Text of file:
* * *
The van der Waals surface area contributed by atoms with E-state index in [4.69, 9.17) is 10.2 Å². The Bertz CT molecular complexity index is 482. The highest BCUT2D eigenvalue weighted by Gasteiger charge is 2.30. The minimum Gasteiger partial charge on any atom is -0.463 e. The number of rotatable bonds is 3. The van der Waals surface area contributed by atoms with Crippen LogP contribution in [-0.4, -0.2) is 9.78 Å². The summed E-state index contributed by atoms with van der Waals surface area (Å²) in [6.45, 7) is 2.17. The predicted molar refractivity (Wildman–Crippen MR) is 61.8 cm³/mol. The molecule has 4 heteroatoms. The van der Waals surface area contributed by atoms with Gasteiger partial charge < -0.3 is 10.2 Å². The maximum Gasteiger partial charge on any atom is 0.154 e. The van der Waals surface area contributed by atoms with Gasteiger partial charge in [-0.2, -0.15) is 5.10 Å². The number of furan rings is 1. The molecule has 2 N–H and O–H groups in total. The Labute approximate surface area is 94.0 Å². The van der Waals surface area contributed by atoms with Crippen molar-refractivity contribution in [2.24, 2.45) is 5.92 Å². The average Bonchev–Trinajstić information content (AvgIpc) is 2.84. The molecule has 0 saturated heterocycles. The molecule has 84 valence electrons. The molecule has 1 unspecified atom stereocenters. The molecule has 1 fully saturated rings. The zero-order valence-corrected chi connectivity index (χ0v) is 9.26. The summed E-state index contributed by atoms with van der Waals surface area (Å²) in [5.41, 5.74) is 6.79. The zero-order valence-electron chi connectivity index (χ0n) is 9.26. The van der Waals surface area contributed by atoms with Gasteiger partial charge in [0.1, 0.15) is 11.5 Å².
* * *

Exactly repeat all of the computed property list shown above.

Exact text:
The van der Waals surface area contributed by atoms with E-state index in [4.69, 9.17) is 10.2 Å². The Bertz CT molecular complexity index is 482. The highest BCUT2D eigenvalue weighted by Gasteiger charge is 2.30. The minimum Gasteiger partial charge on any atom is -0.463 e. The number of rotatable bonds is 3. The van der Waals surface area contributed by atoms with Crippen LogP contribution in [-0.4, -0.2) is 9.78 Å². The summed E-state index contributed by atoms with van der Waals surface area (Å²) in [6.45, 7) is 2.17. The predicted molar refractivity (Wildman–Crippen MR) is 61.8 cm³/mol. The molecule has 4 heteroatoms. The van der Waals surface area contributed by atoms with Gasteiger partial charge < -0.3 is 10.2 Å². The maximum Gasteiger partial charge on any atom is 0.154 e. The van der Waals surface area contributed by atoms with Gasteiger partial charge in [-0.2, -0.15) is 5.10 Å². The number of furan rings is 1. The molecule has 2 N–H and O–H groups in total. The Labute approximate surface area is 94.0 Å². The van der Waals surface area contributed by atoms with Crippen molar-refractivity contribution in [2.24, 2.45) is 5.92 Å². The average Bonchev–Trinajstić information content (AvgIpc) is 2.84. The molecule has 0 saturated heterocycles. The molecule has 84 valence electrons. The molecule has 1 unspecified atom stereocenters. The molecule has 1 fully saturated rings. The zero-order valence-corrected chi connectivity index (χ0v) is 9.26. The summed E-state index contributed by atoms with van der Waals surface area (Å²) in [5.41, 5.74) is 6.79. The zero-order valence-electron chi connectivity index (χ0n) is 9.26. The van der Waals surface area contributed by atoms with Gasteiger partial charge in [0.1, 0.15) is 11.5 Å².